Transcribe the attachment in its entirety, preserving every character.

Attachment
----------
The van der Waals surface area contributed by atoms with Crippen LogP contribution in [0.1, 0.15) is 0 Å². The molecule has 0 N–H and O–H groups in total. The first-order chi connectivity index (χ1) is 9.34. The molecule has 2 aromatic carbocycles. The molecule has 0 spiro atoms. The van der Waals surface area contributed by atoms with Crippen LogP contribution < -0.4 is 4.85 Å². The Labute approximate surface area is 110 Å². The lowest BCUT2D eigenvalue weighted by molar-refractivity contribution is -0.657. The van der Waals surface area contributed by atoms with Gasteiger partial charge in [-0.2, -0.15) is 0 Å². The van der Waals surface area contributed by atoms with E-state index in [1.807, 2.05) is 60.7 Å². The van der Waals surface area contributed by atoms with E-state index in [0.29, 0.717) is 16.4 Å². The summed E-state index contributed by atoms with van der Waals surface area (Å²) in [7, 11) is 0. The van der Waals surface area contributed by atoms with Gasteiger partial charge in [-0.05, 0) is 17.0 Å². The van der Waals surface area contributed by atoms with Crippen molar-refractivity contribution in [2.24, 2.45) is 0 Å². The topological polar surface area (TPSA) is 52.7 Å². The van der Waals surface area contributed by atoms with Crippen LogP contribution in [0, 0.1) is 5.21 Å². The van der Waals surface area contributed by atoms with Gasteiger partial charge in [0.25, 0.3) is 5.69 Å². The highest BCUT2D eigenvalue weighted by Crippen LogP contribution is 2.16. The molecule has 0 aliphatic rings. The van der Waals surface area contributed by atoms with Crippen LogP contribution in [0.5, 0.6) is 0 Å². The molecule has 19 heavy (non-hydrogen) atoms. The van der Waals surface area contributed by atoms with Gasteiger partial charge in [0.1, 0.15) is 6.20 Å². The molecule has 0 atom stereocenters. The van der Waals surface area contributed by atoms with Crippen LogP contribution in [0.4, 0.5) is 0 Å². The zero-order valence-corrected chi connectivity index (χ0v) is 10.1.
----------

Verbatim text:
The van der Waals surface area contributed by atoms with Crippen LogP contribution in [0.1, 0.15) is 0 Å². The molecule has 0 N–H and O–H groups in total. The first-order chi connectivity index (χ1) is 9.34. The molecule has 2 aromatic carbocycles. The molecule has 0 spiro atoms. The van der Waals surface area contributed by atoms with Crippen LogP contribution < -0.4 is 4.85 Å². The Labute approximate surface area is 110 Å². The lowest BCUT2D eigenvalue weighted by molar-refractivity contribution is -0.657. The van der Waals surface area contributed by atoms with Gasteiger partial charge in [-0.2, -0.15) is 0 Å². The van der Waals surface area contributed by atoms with E-state index in [1.807, 2.05) is 60.7 Å². The van der Waals surface area contributed by atoms with E-state index in [0.29, 0.717) is 16.4 Å². The summed E-state index contributed by atoms with van der Waals surface area (Å²) in [7, 11) is 0. The van der Waals surface area contributed by atoms with Gasteiger partial charge in [-0.05, 0) is 17.0 Å². The van der Waals surface area contributed by atoms with Crippen molar-refractivity contribution in [2.24, 2.45) is 0 Å². The topological polar surface area (TPSA) is 52.7 Å². The van der Waals surface area contributed by atoms with Crippen LogP contribution in [0, 0.1) is 5.21 Å². The van der Waals surface area contributed by atoms with Gasteiger partial charge in [0.25, 0.3) is 5.69 Å². The highest BCUT2D eigenvalue weighted by Crippen LogP contribution is 2.16. The molecule has 0 aliphatic rings. The van der Waals surface area contributed by atoms with Crippen LogP contribution in [0.5, 0.6) is 0 Å². The molecule has 19 heavy (non-hydrogen) atoms. The van der Waals surface area contributed by atoms with Gasteiger partial charge in [0.1, 0.15) is 6.20 Å². The molecule has 0 atom stereocenters. The van der Waals surface area contributed by atoms with Crippen LogP contribution in [0.4, 0.5) is 0 Å². The zero-order valence-corrected chi connectivity index (χ0v) is 10.1.